Assistant Professor of Physics Natalia Connolly was a co-author of an article published in the Sept. 20 issue of The Astrophysical Journal. The article, “The BOSS Emission-Line Lens Survey. II. Investigating Mass-density Profile Evolution in the SLACS+BELLS Strong Gravitational Lens Sample,” presents the results of research into possible ways in which the density in the centers of the biggest galaxies has increased over the last six billion years.
The research was conducted by Adam Bolton and other researchers from the University of Utah, as well as members of Bolton’s team from the Sloan Digital Sky Survey-III (SDSS). Connolly is a member of the SDSS team. A 2.5-meter optical telescope at Apace Point, N.M. and the Hubble Space Telescope were used for the study.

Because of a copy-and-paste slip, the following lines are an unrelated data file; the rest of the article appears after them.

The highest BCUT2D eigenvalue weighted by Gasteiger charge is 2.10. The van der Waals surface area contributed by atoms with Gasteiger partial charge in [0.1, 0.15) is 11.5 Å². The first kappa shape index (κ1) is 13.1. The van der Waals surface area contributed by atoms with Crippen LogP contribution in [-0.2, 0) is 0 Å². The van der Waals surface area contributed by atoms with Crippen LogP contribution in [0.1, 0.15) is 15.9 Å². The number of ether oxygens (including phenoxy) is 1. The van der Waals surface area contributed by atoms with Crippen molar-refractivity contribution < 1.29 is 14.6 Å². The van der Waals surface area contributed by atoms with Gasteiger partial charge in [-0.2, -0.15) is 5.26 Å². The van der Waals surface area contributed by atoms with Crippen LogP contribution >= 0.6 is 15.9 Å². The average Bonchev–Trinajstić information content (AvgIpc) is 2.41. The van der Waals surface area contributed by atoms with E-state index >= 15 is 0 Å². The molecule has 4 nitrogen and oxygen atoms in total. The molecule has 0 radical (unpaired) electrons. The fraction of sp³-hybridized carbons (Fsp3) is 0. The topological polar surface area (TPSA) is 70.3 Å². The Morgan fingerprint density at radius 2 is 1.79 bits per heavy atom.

According to Bolton, the article’s principal author, “during the last 6 billion years, the matter that makes up massive elliptical galaxies is getting more concentrated toward the centers of those galaxies. This is evidence that big galaxies are crashing into other big galaxies to make even bigger galaxies.” He said that while “most recent studies have indicated that these massive galaxies primarily grow by eating lots of smaller galaxies,” the evidence presented in this article suggests “that major collisions between massive galaxies are just as important as those many small snacks.”